Born in Poland, Schneiderman came to New York City with her Orthodox Jewish family in 1890. She was eight years old. Two years later, her father died of meningitis. To make ends meet, her mother took in boarders, sewed for neighbors, and worked as a handywoman. But the family was still forced to rely on charity to pay the rent and grocery bills.

At 13, Schneiderman dropped out of school to help support her family. She found a job as a department store sales clerk, which was considered more respectable than working in a garment sweatshop, in part because retail workers faced less sexual harassment. But three years later, she took a better paying but more dangerous job as a cap maker in a garment factory.

Of the more than 350,000 women in the city’s workforce, about a third worked in manufacturing jobs, making and packing cigars, assembling paper boxes, making candles, and creating artificial flowers, but the heaviest concentration of women workers — about 65,000 of them — toiled in the clothing industry.

Schneiderman believed in building a movement of men and women workers to change society, but she also recognized that women workers faced extra exploitation (including sexual harassment) from employers and union leaders. So, she put particular emphasis on organizing women and fighting for laws to protect them.

Schneiderman joined the struggle for women’s suffrage, a cause that many male union leaders — and even some female unionists — thought was secondary to the battle for workers rights. And she worked to forge alliances with middle-class reformers and upper-class feminists, such as Frances Perkins and Eleanor Roosevelt.

By 1903, at age 21, Schneiderman had organized her first union shop, the Jewish Socialist United Cloth Hat and Cap Makers’ Union, and had led a successful strike. By 1906, she was vice president of the New York chapter of the Women’s Trade Union League, or WTUL, an organization founded to help working women unionize. In 1908, Irene Lewisohn, a German Jewish philanthropist, offered Schneiderman money to complete her education. Schneiderman refused the scholarship, explaining that she could not accept a privilege that was not available to most working women. She did, however, accept Lewisohn’s offer to pay her a salary to become the New York WTUL’s chief organizer.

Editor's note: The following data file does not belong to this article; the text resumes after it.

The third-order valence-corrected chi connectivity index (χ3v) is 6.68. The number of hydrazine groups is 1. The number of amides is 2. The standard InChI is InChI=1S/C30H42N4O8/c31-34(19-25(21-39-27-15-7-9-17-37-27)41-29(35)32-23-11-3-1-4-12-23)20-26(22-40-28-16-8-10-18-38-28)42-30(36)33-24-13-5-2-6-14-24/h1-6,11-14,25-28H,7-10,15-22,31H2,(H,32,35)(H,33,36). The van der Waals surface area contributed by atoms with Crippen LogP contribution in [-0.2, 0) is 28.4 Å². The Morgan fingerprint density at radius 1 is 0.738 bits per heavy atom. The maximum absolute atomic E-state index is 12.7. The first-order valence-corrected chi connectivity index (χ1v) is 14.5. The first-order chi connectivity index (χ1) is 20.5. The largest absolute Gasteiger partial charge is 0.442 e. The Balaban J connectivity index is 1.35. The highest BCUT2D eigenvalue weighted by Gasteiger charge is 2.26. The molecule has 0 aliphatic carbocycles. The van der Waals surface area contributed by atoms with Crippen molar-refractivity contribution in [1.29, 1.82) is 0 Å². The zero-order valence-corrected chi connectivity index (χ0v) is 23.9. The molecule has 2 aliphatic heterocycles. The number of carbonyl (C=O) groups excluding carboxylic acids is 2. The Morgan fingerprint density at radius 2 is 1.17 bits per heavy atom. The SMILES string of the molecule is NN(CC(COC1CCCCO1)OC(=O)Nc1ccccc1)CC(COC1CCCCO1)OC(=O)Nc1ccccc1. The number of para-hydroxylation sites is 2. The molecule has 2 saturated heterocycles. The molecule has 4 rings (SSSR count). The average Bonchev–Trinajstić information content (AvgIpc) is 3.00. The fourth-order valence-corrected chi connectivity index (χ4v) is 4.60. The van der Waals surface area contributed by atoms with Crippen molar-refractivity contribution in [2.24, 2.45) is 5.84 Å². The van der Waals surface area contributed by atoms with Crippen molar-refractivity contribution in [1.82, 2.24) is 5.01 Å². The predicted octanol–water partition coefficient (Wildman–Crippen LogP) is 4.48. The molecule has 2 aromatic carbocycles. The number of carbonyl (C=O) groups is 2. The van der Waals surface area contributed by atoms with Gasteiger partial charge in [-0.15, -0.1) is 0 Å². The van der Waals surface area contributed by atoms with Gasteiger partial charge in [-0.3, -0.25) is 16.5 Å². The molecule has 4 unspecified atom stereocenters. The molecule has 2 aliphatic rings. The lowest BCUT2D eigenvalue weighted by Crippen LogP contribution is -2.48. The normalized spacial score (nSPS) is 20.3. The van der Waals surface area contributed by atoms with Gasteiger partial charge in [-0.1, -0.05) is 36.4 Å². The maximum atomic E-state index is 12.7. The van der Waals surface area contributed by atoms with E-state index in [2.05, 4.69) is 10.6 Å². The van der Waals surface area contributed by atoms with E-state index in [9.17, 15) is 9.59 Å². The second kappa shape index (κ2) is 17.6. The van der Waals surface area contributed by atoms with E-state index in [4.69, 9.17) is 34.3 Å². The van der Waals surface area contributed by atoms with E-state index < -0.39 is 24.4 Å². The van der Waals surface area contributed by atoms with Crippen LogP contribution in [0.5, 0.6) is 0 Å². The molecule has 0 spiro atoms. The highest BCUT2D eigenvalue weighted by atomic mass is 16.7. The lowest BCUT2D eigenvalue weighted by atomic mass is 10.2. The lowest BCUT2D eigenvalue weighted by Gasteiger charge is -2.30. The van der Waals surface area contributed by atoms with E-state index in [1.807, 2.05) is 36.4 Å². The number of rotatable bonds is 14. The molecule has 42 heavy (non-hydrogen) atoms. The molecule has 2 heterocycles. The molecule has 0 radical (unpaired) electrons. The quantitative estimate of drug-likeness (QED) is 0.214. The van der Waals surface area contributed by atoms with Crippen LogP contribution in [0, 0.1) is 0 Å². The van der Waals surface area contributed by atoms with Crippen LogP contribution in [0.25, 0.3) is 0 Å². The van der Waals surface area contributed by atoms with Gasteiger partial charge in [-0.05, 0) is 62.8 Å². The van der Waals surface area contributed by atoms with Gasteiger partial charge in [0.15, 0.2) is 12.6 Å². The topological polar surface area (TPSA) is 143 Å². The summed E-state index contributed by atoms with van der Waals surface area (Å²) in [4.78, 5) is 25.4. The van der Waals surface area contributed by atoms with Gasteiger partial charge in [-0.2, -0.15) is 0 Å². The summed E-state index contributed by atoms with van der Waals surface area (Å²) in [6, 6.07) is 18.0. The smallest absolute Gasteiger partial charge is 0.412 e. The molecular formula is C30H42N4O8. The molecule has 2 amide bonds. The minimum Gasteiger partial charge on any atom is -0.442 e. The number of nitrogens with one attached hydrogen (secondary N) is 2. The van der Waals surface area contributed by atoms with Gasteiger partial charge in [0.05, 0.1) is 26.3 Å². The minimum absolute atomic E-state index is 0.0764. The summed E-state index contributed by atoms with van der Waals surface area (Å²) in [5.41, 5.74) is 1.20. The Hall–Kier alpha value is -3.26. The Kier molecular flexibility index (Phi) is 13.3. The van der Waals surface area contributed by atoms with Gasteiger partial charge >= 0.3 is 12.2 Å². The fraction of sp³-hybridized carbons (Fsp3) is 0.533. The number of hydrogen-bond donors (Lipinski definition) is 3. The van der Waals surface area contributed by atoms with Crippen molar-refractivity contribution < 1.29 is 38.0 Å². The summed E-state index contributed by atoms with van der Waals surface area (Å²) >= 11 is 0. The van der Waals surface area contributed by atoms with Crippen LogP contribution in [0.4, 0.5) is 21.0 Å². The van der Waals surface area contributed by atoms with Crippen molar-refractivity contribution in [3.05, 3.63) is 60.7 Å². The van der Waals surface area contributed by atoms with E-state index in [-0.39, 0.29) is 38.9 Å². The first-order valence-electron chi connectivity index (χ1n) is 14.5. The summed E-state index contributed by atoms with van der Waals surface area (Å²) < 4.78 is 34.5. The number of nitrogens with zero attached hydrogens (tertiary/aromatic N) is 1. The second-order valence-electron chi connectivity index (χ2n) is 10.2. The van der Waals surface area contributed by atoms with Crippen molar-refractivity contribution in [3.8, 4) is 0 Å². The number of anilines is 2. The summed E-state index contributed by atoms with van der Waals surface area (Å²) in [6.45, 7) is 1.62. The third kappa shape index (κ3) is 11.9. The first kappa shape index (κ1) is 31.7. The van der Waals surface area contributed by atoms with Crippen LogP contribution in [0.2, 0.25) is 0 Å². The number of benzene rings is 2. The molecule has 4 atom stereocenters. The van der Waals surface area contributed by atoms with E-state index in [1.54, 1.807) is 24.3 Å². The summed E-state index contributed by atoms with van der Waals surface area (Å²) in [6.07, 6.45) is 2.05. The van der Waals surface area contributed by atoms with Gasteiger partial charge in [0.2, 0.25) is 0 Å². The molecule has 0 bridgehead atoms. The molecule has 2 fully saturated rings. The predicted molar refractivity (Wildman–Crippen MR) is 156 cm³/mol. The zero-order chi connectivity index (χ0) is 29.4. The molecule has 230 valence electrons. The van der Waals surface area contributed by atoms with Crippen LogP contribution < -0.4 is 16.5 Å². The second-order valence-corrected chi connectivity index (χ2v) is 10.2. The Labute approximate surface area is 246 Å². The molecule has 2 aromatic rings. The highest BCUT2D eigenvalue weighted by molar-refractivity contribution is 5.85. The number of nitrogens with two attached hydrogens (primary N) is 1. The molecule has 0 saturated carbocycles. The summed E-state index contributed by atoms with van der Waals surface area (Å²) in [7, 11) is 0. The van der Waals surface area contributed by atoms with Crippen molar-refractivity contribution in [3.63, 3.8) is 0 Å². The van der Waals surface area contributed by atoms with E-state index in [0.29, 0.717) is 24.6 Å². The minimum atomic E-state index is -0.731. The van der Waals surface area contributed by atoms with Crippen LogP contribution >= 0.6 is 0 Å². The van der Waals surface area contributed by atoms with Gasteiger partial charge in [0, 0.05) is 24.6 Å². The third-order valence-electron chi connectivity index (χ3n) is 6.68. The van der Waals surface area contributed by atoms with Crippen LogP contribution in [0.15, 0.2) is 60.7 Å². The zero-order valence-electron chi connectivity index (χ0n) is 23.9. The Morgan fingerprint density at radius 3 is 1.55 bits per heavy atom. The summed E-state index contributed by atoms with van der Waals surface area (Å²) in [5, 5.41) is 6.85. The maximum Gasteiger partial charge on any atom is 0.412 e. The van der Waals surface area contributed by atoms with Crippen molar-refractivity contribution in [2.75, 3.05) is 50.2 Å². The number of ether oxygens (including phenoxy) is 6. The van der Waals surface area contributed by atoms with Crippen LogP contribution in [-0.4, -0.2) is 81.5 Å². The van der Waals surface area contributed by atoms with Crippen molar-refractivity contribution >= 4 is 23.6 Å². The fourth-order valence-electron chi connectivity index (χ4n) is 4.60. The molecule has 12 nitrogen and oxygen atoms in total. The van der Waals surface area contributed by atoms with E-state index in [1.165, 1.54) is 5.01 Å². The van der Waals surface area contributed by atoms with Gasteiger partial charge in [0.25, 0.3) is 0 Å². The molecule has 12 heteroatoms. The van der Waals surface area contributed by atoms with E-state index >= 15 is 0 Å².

Organizing and politics

Schneiderman’s organizing efforts among immigrants paved the way for a strike of 20,000 garment workers in 1909 and 1910, the largest by American women workers up to that time. The strike, mostly among Jewish women, helped build the International Ladies’ Garment Workers Union, or ILGWU, into a formidable force. The WTUL’s upper-class women — whom Schneiderman called the “mink brigade” — raised money for the workers strike fund, lawyers, and bail money, and they even joined the union members on picket lines. Schneiderman was a key figure in mobilizing this diverse coalition on behalf of the landmark labor laws passed by the New York legislature after the Triangle fire.

Two women strikers on picket line during the “Uprising of the 20,000”, garment workers strike in New York City in Feb. 1910. (Library of Congress)

In 1911, she helped found the Wage Earner’s League for Woman Suffrage. “I hold that the humanizing of industry is woman’s business,” she said at a suffrage rally. “She must wield the ballot for this purpose.” So, she mobilized working women to fight for the right to vote.

Although she often found it difficult to deal with the condescension, anti-Semitism, and anti-socialism of some of the wealthy suffragists, she persisted and in 1917 women won the right to vote in New York State.

When the Republican-dominated state legislature tried to repeal some of the post-Triangle labor laws, Schneiderman, the WTUL, and the National Consumers League successfully organized the newly enfranchised women to oppose the attempt and then to defeat anti-labor legislators in the 1918 election.